Famous sons rise in Youth wing


They are known as ‘anak Tok Guru’ or the offspring of the religious scholars and they are about to take the PAS Youth wing by storm.

Joceline Tan, The Star

NIK Abduh Nik Aziz caused a stir when he confirmed that he was going for the PAS Youth leadership. This “anak Tok Guru” has a strong following among the younger set in PAS and they were thrilled with the news.

But it sent a chill down the spine of the incumbent Youth chief Suhaizan Kaiat who is aiming for a second term.

It is not going to be easy for Suhaizan because Nik Abduh is the son of the late Datuk Nik Aziz Nik Mat and also Pasir Mas MP. He is an ulama and an icon for the party’s young Turks who want to see the party return to its original struggle.

But Nik Abduh is only half of Suhaizan’s problems. The Johor-born Suhaizan has struggled from day one to make his mark in the Dewan Pemuda or Youth wing. He won by a majority of 16 votes in the 2013 party election and his team was thrashed by the pro-ulama group.

Khalil: Multilingual  religious scholar

Khalil: Multilingual religious scholar

Instead of making concessions to the dominant pro-ulama group, he appointed his supporters who had lost to key positions in his Youth committee. It created so much resentment that Suhaizan had problems carrying out programmes.

Everything boiled over at last year’s Dewan Pemuda muktamar in Johor when delegates openly criticised him and staged a walkout on the opening day. There were shouting matches, banging of tables and the atmosphere was so emotional that the permanent chairman Kamal Ashaari had chest pains and was rushed to hospital.

But Suhaizan’s dosa besar or big sin is that he is aligned to the group that wants Datuk Seri Abdul Hadi Awang Hadi replaced and that he has failed to defend the president.

It has been terribly awkward for him because his deputy Youth chief for the last two years is none other than Hadi’s eldest son, Muhammad Khalil Hadi, who is a rising star among the young ulama.

That is the backdrop to the contest for the Dewan Pemuda leadership.

The fight is more than a simple contest among the Youth generation. Suhaizan and his running mate Dr Raja Iskandar Al-Hiss are up against two of the most “famous sons” of PAS.

Raja Iskandar: Representing professional group

Raja Iskandar: Representing professional group

Nik Abduh’s running mate is Khalil and they are the favourites to win. The family name is a big boost but the two also have distinct personalities in their own right.

Nik Abduh, 35, is the spitting image of his father. He is quite hardline in his thinking but reporters covering Parliament find that he carries himself well, speaks politely and has definite opinions. He is looked up to in the party as a religious scholar and mixes well with party members.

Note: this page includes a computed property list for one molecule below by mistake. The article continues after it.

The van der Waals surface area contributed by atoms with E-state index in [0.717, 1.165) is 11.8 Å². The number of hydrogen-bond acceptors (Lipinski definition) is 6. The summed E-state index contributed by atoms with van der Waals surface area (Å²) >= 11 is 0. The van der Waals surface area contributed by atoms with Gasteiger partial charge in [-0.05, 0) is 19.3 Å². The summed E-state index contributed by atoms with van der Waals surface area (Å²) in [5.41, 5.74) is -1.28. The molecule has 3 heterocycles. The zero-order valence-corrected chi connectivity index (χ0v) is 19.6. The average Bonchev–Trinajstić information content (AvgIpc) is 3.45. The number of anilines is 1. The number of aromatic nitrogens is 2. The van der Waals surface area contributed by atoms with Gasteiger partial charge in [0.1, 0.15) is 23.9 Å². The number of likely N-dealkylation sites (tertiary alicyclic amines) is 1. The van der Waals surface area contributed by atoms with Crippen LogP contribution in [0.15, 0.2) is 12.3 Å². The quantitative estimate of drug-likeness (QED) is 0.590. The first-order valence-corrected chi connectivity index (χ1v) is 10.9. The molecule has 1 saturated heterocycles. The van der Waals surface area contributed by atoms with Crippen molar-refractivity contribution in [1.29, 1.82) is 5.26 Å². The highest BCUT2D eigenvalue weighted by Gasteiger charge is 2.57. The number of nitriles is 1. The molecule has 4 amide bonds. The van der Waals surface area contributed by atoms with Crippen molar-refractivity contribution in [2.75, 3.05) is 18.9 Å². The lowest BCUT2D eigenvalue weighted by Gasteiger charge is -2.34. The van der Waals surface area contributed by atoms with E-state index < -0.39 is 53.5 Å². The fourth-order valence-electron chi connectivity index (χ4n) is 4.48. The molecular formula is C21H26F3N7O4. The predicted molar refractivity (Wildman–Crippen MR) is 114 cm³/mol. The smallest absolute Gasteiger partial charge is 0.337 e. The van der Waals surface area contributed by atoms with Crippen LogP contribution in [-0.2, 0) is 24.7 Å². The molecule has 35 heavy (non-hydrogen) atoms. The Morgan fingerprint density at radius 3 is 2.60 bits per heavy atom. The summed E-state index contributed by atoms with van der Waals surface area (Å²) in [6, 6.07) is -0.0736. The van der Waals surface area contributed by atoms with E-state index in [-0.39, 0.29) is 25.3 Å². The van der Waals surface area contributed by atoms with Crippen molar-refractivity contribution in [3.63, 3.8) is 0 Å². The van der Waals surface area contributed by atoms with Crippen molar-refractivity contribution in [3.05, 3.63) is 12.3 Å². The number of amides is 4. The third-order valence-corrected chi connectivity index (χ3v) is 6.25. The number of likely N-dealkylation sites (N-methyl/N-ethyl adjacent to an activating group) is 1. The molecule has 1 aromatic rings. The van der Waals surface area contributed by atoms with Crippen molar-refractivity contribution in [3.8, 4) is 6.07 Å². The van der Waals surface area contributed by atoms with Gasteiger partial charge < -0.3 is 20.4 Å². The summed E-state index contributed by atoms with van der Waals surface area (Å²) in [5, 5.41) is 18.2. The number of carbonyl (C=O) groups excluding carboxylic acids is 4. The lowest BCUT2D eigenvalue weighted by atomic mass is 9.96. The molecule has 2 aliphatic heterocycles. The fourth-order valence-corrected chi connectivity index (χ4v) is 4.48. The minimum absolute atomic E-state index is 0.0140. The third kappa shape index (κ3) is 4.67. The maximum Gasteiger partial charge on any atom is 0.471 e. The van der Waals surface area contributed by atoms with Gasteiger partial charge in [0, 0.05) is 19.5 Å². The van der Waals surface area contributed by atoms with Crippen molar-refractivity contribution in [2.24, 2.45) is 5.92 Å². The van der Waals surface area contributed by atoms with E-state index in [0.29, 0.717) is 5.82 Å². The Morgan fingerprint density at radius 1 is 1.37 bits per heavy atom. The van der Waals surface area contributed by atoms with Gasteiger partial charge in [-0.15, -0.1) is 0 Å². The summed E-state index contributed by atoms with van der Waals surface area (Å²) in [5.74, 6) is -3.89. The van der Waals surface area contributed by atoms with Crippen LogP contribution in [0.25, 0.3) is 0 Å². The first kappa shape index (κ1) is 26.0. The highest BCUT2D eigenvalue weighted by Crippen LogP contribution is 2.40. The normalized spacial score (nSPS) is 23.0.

He was supposed to have contested the Youth chief post in 2013 but was advised against it because the Youth wing has to be a voice of conscience and his supporters thought it would be awkward with his father as the Mursyidul Am and the son as Youth chief.

Khalil is going through the same situation. He was ready to move up from his No.2 post but the Dewan Pemuda would be compromised with him as the Youth chief and his father as the president.

Khalil, 38, resembles his mother more than his firebrand father. His style is also more decorous and he speaks Arabic, Urdu and English. He studied in Pakistan, Yemen and Britain. On his return, he was immediately noticed for his ability to deliver religious lectures off the cuff and without the need for notes.

But not all famous sons are with the pro-ulama group. Faiz Fadzil, the son of the late PAS president Datuk Fadzil Mohd Noor, has thrown his support behind Suhaizan.

Faiz, 38, who practises as a lawyer in Seremban, has also campaigned for Ahmad Awang who is challenging Datuk Hadi Awang for the presidency.

The tall, handsome and contemporary-looking Faiz has claimed that the Youth wing would not be able to move forward under Nik Abduh. But he has been unable to convince his audience that Suhaizan can do a better job.

Suhaizan and Dr Raja Iskandar represent that generation of Malay professionals who gravitated to PAS after Datuk Seri Anwar Ibrahim’s sacking in 1998.

Suhaizan has a reputation as an activist but suffered a setback when he lost in the general election. Dr Raja Iskandar is a lecturer who did his PhD in Britain. He is also the Perak Youth chief and Kuala Kangsar division head.

Unfortunately, they are struggling with the tail-end of PAS’ flirtation with moderation.

Suhaizan: Defending his No.1 post

PAS became more open and inclusive after 1998. But the party has come full circle. Conservatism is back in fashion and the ulama are about to dominate again after years of playing second fiddle to the professionals.

Signs of the conservative shift were visible as early as in the 2011 party election when the pro-ulama group won the majority of posts in the Dewan Pemuda. The group tightened its hold in the 2013 polls and, this time, it is going for a clean sweep in the Youth wing. It will be phenomenal if that happens.

The Gen X has arrived and it is the future face of PAS.